This past weekend, I had the opportunity to speak to a local gathering for Optimist International, a worldwide volunteer organization with 2500 local clubs working to bring out the best in children, their communities and in themselves.
In just my brief time that I spent with the group, it was clear that the organization has many members who are clearly passionate about the club and its purpose.
Yet, their story is similar to many others I’ve heard from around the country: members are ‘aging out’ of active service and not enough young members are coming in to replace them.
For decades, fraternal, religious or civic membership groups played a central role in American communities. Meetings were where you connected with like minds. You met mentors, collaborated with neighbors, built relationships and collectively supported causes in the community and beyond.
Today, decline is almost universal across chapter and organizations, leaving leaders perplexed by shrinking membership. It is clear that the world has changed. The result is that our membership-based organizations must change, too.
So, what’s different about members today?
1. They don’t need you to get information – In today’s world, just about anything that anyone wants to know can be found via Google or by asking peers on social media. Simply post a question and you’ll have an answer back within minutes.
2. They expect you to be online – Having an online presence with a website that is actually kept up to date is a bare minimum, but the bar is actually rising higher each year. Digital communication via text, messenger or smartphone apps is where you need to be focusing now.
(And if you’re still making phone calls with a phone tree that’s printed on a piece of paper, be aware that a growing number of people are abandoning their landlines and some report that they never even answer their phone anymore.)
3. They don’t need formality and rituals to make a meaningful contribution – Joining a group used to be how people addressed social issues and worked together to make the world a better place. Now, pop-up giving using resources like GoFundMe, make it possible for anyone to instantly create impact without ever leaving their house.
4. They have less patience for tradition (or bureaucracy) – Members today expect to be able to contribute in ways that are immediately valuable both to themselves and to the organization. They aren’t likely to wait “their turn” for leadership. Instead, they’ll be inspired to participate when they see forward movement, rather than being tied to traditions or stuck on the same barriers that have existed for years.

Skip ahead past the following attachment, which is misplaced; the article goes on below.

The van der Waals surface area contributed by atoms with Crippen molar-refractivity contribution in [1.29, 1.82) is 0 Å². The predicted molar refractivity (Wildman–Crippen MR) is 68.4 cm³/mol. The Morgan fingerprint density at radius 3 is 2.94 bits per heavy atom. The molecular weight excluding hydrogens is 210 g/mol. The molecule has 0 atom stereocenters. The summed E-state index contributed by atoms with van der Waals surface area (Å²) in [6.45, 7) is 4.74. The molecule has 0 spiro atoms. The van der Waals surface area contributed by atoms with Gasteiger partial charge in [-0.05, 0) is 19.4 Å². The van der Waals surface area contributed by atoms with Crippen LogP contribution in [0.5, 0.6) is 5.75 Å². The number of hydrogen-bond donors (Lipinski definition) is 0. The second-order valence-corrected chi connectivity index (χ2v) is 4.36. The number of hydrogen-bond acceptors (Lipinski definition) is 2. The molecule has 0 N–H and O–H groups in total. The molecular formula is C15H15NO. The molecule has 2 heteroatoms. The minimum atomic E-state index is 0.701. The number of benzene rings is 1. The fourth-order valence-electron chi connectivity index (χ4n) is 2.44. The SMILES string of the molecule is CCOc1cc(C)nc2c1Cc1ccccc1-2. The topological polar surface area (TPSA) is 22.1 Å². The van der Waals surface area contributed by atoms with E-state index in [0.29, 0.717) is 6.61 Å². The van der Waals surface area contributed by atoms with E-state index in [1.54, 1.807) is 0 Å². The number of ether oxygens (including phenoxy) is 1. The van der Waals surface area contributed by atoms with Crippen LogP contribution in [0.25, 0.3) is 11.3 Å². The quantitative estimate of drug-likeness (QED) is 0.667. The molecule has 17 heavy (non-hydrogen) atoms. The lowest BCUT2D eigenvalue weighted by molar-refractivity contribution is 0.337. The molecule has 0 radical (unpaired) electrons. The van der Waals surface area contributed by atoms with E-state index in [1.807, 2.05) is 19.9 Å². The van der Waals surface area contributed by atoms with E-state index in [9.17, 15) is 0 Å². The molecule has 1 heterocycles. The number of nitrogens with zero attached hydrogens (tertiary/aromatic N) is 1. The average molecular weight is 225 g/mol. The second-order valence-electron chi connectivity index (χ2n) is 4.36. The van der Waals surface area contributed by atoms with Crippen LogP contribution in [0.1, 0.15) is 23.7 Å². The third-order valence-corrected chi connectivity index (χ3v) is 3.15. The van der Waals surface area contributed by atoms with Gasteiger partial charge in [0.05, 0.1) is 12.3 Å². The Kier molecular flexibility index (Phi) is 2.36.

5. They have more choices available – When there aren’t many options in the marketplace for a product or service, mediocrity might be tolerated. That’s not the situation today. If a member doesn’t join your group, there are many other options available both online and offline. This means that we ALL have to ‘up our game’ as leaders. Our memberships have to be doing meaningful work, in truly engaging ways, if we expect people to join enthusiastically.
Some may read the 5 points above and wonder if the membership-based community service organization is doomed to continue in decline.I absolutely *don’t* believe that membership organizations are doomed.
However, I do think that membership organization – as they’ve operated for decades – probably are.
Organizations, or individual chapters, that can’t make the shift to attract younger members will simply not be able to survive.
But here’s the thing… I don’t want to leave you with doom-and-gloom because it’s NOT at all doomy or gloomy out there.
Here’s what’s awesome about our new “changing world”…
- We have LOTS of new resources to draw upon. Members may not need you to get information, but WE also have a vast array of help available that previous leaders never dreamed of having!
Want clever ideas for an event invitation? You’ll find them on Pinterest!
Curious what peers think? Join a Facebook group!
- Similarly, getting online has never been easier. In fact, we’ve never had as many 24/7 communication channels available to us… many at little or no cost… we simply have to choose to do it! There was a time not long ago when all we could use to get the word out about our programs was snail mail, newspaper/TV/radio ads, etc.
- Our members can support us in new and exciting ways. Just as our members can self-organize around their own concerns, they can self-organize around ours! Our members (and prospective members) have the capability to INSTANTLY share our work and fundraise with dozens, hundreds or even thousands of their connections.
- The challenges of our modern world can push us to be better – to be more attuned to member needs, to be more effective in our work, and more transformational in our impact. THAT is always a good thing.
The bottom line, in my opinion, is that by embracing the positive aspects of our changing world rather than mourning the way things used to be, membership-based service organizations have entirely new ways to achieve relevancy and impact!
I think that's pretty darn exciting.
Of course, these opportunities are not limited to organizations like Optimist International, Rotary, Lions Club, etc… ANY organization that finds itself with dipping membership numbers can benefit from a review of how well they are standing the test of time.
Have you noticed a change in what members want and need from you?
Tell me about it in the comments.